Enhancing your crop yields this harvest season starts with an effective water management strategy. Discover the benefits of surface and subsurface drainage systems on Illinois farms.
Illinois soybean farmers were dancing in the rain recently after experiencing a six-week drought. Finally, the crops were able to enjoy a long-awaited drink in August. Heavy rainfall begs to bring up the conversation of improving water drainage in Illinois row crops.
Illinois has luscious rolling ground in the North and South regions; however, most of Illinois is flat ground, making effective water drainage systems essential for farmers in the Prairie State. The type of drainage system required is determined in part by the soil’s ability to carry water. Cost-effective farm water management strategies include both surface and subsurface drainage systems.
The Importance of an Efficient Water Management System
Over ten million acres of Illinois farmland have subsurface (tile) water drainage, as well as another several million, have some form of surface drainage system – a necessity for Illinois farmers.
Excessive water in the soil limits the amount of oxygen available to plants and stunts their growth. Protecting the soil structure and soil aggregation which allow for water infiltration, is one of the keys to surface and subsurface water management. This is particularly crucial for Illinois farmers because of the connection between water infiltration and tile drainage. Drainage may contain either surface or subsurface techniques or a combination.
Surface and Subsurface water management techniques reap several benefits when used in tandem, such as:
-Improved balance of water and air in the soil, coupled with timelier field operations
-Less surface runoff
-Improved soil structure
-Enhanced herbicide assimilation
-Elevated crop yields and quality through surface and subsurface drainage
Choosing a Water Management System: Surface Drainage vs. Subsurface Drainage
Surface water drainage is most appropriate on farms where soils are impermeable and would require too many subsurface drains to be economically feasible. Soils of this type are common in southern Illinois. Flat land, slow infiltration, low permeability, and on soils with restrictive layers close to the surface. Surface drainage removes excess water off the soil surface through water channels like ditches, field drains, laterals, and parallel ditches.
Subsurface water drainage is more often known as tile drainage. Tile drainage systems consist of tubes made from plastic, clay, or concrete which are buried at a certain depth within the soil. These tubes serve the purpose of facilitating the natural movement of water out of the soil due to gravity. The water is guided along the tile lines until it reaches a lower point in the landscape, either through an outlet or a location where it can be pumped to enter a gravitational drainage system.
By eliminating only the excess water that would otherwise render the land unsuitable for cultivation during certain periods of the year, tile drainage has significantly increased the amount of land available for productive use. Additionally, this system efficiently removes water from the landscape at a faster rate than would naturally occur through streamflow or downward percolation into an underlying aquifer.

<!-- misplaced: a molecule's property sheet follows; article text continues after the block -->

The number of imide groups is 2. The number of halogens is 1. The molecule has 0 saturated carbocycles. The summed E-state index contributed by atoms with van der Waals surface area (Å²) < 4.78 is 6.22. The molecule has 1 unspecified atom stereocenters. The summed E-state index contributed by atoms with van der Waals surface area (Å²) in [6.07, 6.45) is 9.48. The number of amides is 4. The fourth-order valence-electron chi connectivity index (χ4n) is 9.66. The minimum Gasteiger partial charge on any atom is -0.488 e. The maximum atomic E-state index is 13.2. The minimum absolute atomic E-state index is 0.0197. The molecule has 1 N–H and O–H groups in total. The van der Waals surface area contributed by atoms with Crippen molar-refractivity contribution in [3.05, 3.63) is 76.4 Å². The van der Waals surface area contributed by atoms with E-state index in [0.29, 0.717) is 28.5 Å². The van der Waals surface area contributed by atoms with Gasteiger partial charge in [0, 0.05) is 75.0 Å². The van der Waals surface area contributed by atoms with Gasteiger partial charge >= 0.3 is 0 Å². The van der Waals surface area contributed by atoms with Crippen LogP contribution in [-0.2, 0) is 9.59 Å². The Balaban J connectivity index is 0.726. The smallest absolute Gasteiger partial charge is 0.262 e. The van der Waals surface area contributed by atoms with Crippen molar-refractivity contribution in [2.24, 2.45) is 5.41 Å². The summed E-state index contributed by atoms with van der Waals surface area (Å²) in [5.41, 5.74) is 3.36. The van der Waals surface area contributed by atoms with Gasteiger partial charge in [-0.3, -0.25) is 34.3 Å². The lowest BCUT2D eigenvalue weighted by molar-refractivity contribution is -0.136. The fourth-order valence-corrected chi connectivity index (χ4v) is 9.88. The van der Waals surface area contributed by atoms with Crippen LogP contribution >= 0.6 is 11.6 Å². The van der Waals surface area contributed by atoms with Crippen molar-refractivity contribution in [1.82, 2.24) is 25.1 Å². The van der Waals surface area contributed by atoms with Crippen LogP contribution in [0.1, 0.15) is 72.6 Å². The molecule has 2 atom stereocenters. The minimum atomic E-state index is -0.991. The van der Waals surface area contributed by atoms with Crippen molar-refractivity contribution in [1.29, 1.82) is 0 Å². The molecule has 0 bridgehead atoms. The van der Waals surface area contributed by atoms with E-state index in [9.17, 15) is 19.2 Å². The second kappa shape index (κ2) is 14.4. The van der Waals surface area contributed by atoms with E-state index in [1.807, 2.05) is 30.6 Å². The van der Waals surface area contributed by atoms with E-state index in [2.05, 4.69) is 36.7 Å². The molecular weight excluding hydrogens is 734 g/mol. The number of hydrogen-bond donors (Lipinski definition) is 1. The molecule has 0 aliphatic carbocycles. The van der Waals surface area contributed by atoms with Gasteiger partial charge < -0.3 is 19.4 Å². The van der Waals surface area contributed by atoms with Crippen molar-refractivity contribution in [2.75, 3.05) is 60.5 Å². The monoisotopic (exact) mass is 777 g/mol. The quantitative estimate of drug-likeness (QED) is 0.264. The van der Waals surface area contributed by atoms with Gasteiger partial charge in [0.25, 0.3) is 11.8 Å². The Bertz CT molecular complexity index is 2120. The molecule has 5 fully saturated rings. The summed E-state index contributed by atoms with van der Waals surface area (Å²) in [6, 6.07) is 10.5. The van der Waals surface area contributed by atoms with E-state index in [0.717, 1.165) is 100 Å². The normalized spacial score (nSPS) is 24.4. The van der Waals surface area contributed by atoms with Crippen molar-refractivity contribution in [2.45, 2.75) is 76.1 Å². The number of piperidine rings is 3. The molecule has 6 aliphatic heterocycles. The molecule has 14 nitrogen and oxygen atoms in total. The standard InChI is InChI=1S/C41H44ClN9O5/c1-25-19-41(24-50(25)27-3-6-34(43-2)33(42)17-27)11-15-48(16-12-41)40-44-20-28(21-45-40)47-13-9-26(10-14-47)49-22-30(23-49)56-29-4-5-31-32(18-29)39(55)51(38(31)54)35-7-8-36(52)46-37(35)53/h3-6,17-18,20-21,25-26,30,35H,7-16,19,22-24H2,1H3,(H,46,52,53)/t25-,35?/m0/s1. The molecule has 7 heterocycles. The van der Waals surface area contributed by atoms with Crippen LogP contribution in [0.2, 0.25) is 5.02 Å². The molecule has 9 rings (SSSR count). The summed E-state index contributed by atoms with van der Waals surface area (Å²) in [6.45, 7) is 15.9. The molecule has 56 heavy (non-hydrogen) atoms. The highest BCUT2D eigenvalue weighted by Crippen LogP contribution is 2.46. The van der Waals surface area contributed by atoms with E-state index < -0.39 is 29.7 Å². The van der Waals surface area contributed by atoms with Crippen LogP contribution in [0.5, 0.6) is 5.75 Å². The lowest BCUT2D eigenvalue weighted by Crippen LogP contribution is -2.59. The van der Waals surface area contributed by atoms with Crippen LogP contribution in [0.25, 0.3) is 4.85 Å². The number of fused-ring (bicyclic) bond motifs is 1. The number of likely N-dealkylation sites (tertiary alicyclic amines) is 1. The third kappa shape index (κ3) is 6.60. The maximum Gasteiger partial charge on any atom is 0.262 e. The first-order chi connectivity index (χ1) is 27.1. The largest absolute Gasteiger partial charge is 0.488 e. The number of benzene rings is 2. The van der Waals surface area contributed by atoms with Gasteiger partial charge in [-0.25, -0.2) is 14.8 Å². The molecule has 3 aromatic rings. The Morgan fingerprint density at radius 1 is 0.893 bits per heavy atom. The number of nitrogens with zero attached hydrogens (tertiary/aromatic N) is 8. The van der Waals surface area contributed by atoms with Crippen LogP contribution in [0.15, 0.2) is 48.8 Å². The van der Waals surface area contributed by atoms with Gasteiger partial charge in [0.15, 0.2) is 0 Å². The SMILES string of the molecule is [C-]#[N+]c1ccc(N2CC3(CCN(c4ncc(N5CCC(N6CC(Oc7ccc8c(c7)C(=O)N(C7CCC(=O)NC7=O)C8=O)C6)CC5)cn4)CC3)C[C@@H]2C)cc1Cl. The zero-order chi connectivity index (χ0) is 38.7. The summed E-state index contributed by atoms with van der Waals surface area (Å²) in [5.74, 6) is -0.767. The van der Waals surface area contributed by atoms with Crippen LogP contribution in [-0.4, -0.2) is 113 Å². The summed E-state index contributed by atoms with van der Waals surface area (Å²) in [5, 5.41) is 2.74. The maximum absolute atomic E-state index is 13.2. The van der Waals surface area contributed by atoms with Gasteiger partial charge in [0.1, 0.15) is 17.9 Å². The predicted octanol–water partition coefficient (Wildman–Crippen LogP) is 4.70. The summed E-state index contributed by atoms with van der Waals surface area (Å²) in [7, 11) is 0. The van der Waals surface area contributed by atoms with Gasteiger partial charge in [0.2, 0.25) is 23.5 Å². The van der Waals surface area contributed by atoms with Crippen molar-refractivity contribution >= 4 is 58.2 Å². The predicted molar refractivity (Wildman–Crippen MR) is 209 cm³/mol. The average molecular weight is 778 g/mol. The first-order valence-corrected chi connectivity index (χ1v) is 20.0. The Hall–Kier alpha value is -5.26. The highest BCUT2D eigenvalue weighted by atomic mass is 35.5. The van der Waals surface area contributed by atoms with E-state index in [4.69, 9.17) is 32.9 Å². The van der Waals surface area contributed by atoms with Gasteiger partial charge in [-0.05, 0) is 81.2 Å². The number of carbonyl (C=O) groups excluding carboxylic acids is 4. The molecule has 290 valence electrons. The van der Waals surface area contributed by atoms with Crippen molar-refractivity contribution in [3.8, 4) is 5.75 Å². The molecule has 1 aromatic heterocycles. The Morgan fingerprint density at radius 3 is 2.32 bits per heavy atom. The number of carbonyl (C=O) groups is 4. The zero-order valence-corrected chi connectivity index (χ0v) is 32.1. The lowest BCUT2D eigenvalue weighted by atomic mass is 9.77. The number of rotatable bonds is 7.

How to Maximize Performance of a Subsurface (Tile) Drainage System
For a tile drainage system to operate effectively, water needs to both penetrate the soil surface and permeate down to the tile depth. The functionality of the tile system is determined by observing the amount of water that drains from the lower end of the line.
In agriculture, timing plays a crucial role in achieving profitability. Water should not remain on the soil surface from planting to crop harvest. During this period, farmers require access to the fields for planting, spraying, harvesting, and other operations, as the plants need moisture – not waterlogged – soil to support their growth.
Plants are still able to obtain moisture with tile drainage. This is where soil health and stable soil aggregates come into play. Subsurface techniques drain soil to a greater depth than the surface.
Other factors may hinder the expected benefits of installing tile drainage. Illinois Soybean Association Research Data Scientist, Stacy Zuber says, “If water isn’t able to make it down through the soil to the tile, the tile doesn’t fully fix the drainage problem. If you are talking about maximizing returns—this is a great issue to highlight as many Illinois farmers spend thousands of dollars on tile drainage and may not see the full benefits when the water isn’t able to move into the soil and never reaches the tile.”
Outreach Agronomist Stephanie Porter from Illinois Soybean Association points out, “There is also Conservation drainage such as practices that optimize production, environmental, and water supply benefits. Examples are as follows: controlled drainage, denitrifying woodchip bioreactors, saturated buffers, constructed wetlands, blind inlets to replace tile risers, and drainage water recycling.”
It should also be noted that the Illinois Nutrient Loss Reduction Strategy (NLRS), sets a long-term goal of reducing loads from Illinois for total phosphorus and total nitrogen by 45%, with interim reduction goals of 15% nitrate-nitrogen and 25% total phosphorus by 2025.
Illinois weather has truly put its farmers through an emotional rollercoaster in 2023. Rain or shine, it is our goal to educate Illinois farmers on how to maximize their crop yields this harvest season. Explore more recent findings and strategies to help Illinois farmers like you enhance crop production.